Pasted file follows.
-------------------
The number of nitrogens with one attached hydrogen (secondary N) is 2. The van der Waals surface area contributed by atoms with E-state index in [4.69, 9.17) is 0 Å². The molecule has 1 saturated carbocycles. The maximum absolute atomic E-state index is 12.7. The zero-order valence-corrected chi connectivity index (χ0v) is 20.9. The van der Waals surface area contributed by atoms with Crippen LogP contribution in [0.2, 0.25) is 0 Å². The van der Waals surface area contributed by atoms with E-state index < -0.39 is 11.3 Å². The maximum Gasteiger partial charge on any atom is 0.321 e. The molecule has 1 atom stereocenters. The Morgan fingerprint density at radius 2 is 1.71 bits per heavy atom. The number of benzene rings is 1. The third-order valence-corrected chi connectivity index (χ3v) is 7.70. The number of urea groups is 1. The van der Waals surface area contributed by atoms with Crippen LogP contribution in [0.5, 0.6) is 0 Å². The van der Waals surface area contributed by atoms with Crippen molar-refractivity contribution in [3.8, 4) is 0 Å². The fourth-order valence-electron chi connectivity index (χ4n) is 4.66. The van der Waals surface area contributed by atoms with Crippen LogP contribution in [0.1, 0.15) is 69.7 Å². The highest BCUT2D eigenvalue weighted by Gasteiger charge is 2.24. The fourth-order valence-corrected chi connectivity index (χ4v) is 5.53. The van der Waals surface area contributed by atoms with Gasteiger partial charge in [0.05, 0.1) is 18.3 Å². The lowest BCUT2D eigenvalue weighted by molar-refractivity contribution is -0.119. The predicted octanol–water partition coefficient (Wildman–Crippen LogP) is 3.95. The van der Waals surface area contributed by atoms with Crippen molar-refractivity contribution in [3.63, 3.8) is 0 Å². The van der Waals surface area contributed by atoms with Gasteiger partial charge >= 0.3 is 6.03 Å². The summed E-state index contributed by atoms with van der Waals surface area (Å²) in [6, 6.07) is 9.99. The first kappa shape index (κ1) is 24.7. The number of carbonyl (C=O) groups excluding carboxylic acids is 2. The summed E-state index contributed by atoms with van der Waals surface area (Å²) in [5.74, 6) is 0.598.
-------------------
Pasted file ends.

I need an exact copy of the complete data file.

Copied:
The number of nitrogens with one attached hydrogen (secondary N) is 2. The van der Waals surface area contributed by atoms with E-state index in [4.69, 9.17) is 0 Å². The molecule has 1 saturated carbocycles. The maximum absolute atomic E-state index is 12.7. The zero-order valence-corrected chi connectivity index (χ0v) is 20.9. The van der Waals surface area contributed by atoms with Crippen LogP contribution in [0.2, 0.25) is 0 Å². The van der Waals surface area contributed by atoms with E-state index < -0.39 is 11.3 Å². The maximum Gasteiger partial charge on any atom is 0.321 e. The molecule has 1 atom stereocenters. The Morgan fingerprint density at radius 2 is 1.71 bits per heavy atom. The number of benzene rings is 1. The third-order valence-corrected chi connectivity index (χ3v) is 7.70. The number of urea groups is 1. The van der Waals surface area contributed by atoms with Crippen LogP contribution in [0.5, 0.6) is 0 Å². The van der Waals surface area contributed by atoms with Crippen molar-refractivity contribution in [3.8, 4) is 0 Å². The fourth-order valence-electron chi connectivity index (χ4n) is 4.66. The van der Waals surface area contributed by atoms with Crippen LogP contribution in [0.1, 0.15) is 69.7 Å². The highest BCUT2D eigenvalue weighted by Gasteiger charge is 2.24. The fourth-order valence-corrected chi connectivity index (χ4v) is 5.53. The van der Waals surface area contributed by atoms with Gasteiger partial charge in [0.05, 0.1) is 18.3 Å². The lowest BCUT2D eigenvalue weighted by molar-refractivity contribution is -0.119. The predicted octanol–water partition coefficient (Wildman–Crippen LogP) is 3.95. The van der Waals surface area contributed by atoms with Crippen molar-refractivity contribution in [3.63, 3.8) is 0 Å². The van der Waals surface area contributed by atoms with Gasteiger partial charge >= 0.3 is 6.03 Å². The summed E-state index contributed by atoms with van der Waals surface area (Å²) in [6, 6.07) is 9.99. The first kappa shape index (κ1) is 24.7. The number of carbonyl (C=O) groups excluding carboxylic acids is 2. The summed E-state index contributed by atoms with van der Waals surface area (Å²) in [5.74, 6) is 0.598.